Every fall, just after receiving the final yearly tax notice, St. Paul property owners get an additional bill for city services. Called a right-of-way assessment (ROW), the fee is based on street footage per property and is used for services such as snowplowing, tree trimming, lighting and street sweeping.

But a recent Minnesota Supreme Court decision called ROW a tax — not a fee — and questioned the way funds are collected. In addition to St. Paul, the ruling could affect other cities statewide.

The Supreme Court said there are limits, under state taxing authority rules, on the methods cities can use to collect taxes and fees. As a result, St. Paul may have to come up with a different way to maintain the $30 million currently raised through ROW. That could be a positive step, because it would result in greater transparency and simplicity in tax collections.

The court’s opinion also draws attention to whether tax-exempt properties should be required to help pay for city services. In our view, that’s not up for debate. Justices weighed in on the subject because two downtown St. Paul churches challenged their ROW bills in 2011, arguing that their charges were unfair because similarly situated churches in neighborhoods outside of downtown paid considerably less. Neighborhood and downtown assessments differ, city officials say, because downtown churches, businesses and other properties receive more services. Downtown has more lighting, for example, and streets are cleaned twice a week instead of twice a year.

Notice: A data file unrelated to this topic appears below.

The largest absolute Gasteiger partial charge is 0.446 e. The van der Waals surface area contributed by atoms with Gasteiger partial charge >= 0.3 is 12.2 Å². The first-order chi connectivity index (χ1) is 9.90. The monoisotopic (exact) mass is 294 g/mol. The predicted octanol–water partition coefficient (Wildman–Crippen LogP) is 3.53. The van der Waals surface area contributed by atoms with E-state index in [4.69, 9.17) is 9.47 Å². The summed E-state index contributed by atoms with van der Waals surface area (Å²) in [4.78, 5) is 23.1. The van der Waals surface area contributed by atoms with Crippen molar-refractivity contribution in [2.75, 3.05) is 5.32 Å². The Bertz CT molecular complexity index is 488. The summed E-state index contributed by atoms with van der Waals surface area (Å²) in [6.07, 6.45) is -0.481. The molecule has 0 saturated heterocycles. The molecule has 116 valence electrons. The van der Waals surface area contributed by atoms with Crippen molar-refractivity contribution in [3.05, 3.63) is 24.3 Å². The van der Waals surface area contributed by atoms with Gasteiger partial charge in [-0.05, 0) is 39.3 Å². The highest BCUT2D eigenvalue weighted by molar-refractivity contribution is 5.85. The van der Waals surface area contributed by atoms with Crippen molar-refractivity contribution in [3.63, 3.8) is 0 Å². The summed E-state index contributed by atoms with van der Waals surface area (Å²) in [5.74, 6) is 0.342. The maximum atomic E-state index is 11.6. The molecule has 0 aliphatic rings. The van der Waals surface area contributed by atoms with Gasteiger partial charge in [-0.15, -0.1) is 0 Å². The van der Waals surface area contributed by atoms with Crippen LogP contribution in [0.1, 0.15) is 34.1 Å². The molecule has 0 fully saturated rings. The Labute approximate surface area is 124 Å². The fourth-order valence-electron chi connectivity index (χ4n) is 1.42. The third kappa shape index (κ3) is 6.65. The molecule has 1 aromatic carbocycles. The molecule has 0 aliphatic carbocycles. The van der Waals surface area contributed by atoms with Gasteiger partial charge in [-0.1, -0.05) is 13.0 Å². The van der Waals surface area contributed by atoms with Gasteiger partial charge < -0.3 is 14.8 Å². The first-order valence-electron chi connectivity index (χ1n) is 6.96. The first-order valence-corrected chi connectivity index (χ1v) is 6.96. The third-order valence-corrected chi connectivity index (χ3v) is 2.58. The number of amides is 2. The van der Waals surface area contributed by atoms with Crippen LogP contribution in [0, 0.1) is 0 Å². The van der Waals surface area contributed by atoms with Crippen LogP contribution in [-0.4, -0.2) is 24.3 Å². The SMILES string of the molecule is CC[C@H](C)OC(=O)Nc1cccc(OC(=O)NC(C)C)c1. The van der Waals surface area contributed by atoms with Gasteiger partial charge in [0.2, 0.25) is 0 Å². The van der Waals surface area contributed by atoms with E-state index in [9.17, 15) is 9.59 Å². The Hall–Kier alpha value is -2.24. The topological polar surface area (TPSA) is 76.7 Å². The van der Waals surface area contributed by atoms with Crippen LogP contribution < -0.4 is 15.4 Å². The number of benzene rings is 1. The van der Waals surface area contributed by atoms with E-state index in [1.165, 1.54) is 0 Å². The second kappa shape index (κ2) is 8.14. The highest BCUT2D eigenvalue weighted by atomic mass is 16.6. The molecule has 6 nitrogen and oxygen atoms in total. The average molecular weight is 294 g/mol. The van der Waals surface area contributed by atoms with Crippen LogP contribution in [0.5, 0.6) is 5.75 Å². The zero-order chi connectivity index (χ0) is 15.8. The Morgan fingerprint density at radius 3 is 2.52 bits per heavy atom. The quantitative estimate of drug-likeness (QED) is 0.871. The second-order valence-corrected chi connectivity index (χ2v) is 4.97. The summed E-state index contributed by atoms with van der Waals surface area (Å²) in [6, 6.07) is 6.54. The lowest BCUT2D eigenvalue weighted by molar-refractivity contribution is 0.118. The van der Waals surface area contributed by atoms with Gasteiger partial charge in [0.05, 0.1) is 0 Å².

But in the ruling, Justice David Lillehaug wrote that ROW charges are taxes aimed at benefiting the public as a whole, not fees issued in exchange for special benefits for certain properties. The high court sent the case back to Ramsey County District Court to work out the details, and the lower court could issue an opinion before the 2016 assessments are mailed out early next month.

The high court did not prohibit ROW assessments, so city officials say they will keep collecting the fees even if they are required to reconfigure how they do it. St. Paul City Attorney Samuel Clark said the city would “evaluate’’ ROW. “The court did not invalidate our program,’’ Clark said. ‘‘It’s not about whether we can collect, but what mechanism we use to do it.’’

Still, the ruling could open the door to similar challenges from other St. Paul property owners and become an issue in other cities.

About one-third of the properties in St. Paul — including government buildings, churches, nonprofits, hospitals, schools, colleges and universities — pay no property taxes. When the ROW fees were first imposed in 2002, officials argued that it would help spread the cost among all properties that benefit from city services.

Some cities accomplish that through voluntary payments instead of taxes, in which tax-exempt entities agree to pay the city some fee for service. Others include fees on water, utility and cable bills.

The court ruling presses St. Paul — and other Minnesota cities — to re-evaluate tax and assessment practices. But there should be no question that all property owners have a responsibility to help pay for the essential city services they use.